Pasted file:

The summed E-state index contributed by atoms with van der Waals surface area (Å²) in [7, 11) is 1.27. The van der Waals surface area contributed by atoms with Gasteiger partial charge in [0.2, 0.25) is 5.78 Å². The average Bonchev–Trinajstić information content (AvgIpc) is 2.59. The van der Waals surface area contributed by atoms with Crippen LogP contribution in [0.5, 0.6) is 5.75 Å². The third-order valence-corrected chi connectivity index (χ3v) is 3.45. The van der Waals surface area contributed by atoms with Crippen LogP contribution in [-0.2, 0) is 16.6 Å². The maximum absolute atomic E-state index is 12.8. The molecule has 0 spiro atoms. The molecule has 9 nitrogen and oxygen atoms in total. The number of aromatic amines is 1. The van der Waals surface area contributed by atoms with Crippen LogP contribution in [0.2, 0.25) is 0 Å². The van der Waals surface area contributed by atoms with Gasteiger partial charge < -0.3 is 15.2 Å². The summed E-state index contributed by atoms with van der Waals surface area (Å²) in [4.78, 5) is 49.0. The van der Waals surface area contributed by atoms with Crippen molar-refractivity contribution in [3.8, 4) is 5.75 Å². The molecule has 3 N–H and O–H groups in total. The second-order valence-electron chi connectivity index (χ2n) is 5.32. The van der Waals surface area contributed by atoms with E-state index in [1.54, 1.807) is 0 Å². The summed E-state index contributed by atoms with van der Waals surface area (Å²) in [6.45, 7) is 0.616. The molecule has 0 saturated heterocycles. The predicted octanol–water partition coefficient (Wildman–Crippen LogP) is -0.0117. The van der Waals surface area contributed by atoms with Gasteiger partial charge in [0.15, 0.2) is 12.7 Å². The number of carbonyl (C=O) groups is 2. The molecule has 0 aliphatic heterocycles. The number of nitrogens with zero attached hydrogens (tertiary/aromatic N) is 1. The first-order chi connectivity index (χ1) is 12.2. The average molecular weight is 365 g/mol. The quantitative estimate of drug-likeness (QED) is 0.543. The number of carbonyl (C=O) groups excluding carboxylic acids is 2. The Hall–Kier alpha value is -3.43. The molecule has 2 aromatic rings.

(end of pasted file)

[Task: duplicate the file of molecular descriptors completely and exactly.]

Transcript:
The summed E-state index contributed by atoms with van der Waals surface area (Å²) in [7, 11) is 1.27. The van der Waals surface area contributed by atoms with Gasteiger partial charge in [0.2, 0.25) is 5.78 Å². The average Bonchev–Trinajstić information content (AvgIpc) is 2.59. The van der Waals surface area contributed by atoms with Crippen LogP contribution in [0.5, 0.6) is 5.75 Å². The third-order valence-corrected chi connectivity index (χ3v) is 3.45. The van der Waals surface area contributed by atoms with Crippen LogP contribution in [-0.2, 0) is 16.6 Å². The maximum absolute atomic E-state index is 12.8. The molecule has 0 spiro atoms. The molecule has 9 nitrogen and oxygen atoms in total. The number of aromatic amines is 1. The van der Waals surface area contributed by atoms with Crippen LogP contribution in [0.2, 0.25) is 0 Å². The van der Waals surface area contributed by atoms with Gasteiger partial charge < -0.3 is 15.2 Å². The summed E-state index contributed by atoms with van der Waals surface area (Å²) in [4.78, 5) is 49.0. The van der Waals surface area contributed by atoms with Crippen molar-refractivity contribution in [3.8, 4) is 5.75 Å². The molecule has 3 N–H and O–H groups in total. The second-order valence-electron chi connectivity index (χ2n) is 5.32. The van der Waals surface area contributed by atoms with E-state index in [1.54, 1.807) is 0 Å². The summed E-state index contributed by atoms with van der Waals surface area (Å²) in [6.45, 7) is 0.616. The molecule has 0 saturated heterocycles. The predicted octanol–water partition coefficient (Wildman–Crippen LogP) is -0.0117. The van der Waals surface area contributed by atoms with Gasteiger partial charge in [0.15, 0.2) is 12.7 Å². The number of carbonyl (C=O) groups is 2. The molecule has 0 aliphatic heterocycles. The number of nitrogens with zero attached hydrogens (tertiary/aromatic N) is 1. The first-order chi connectivity index (χ1) is 12.2. The average molecular weight is 365 g/mol. The quantitative estimate of drug-likeness (QED) is 0.543. The number of carbonyl (C=O) groups excluding carboxylic acids is 2. The Hall–Kier alpha value is -3.43. The molecule has 2 aromatic rings.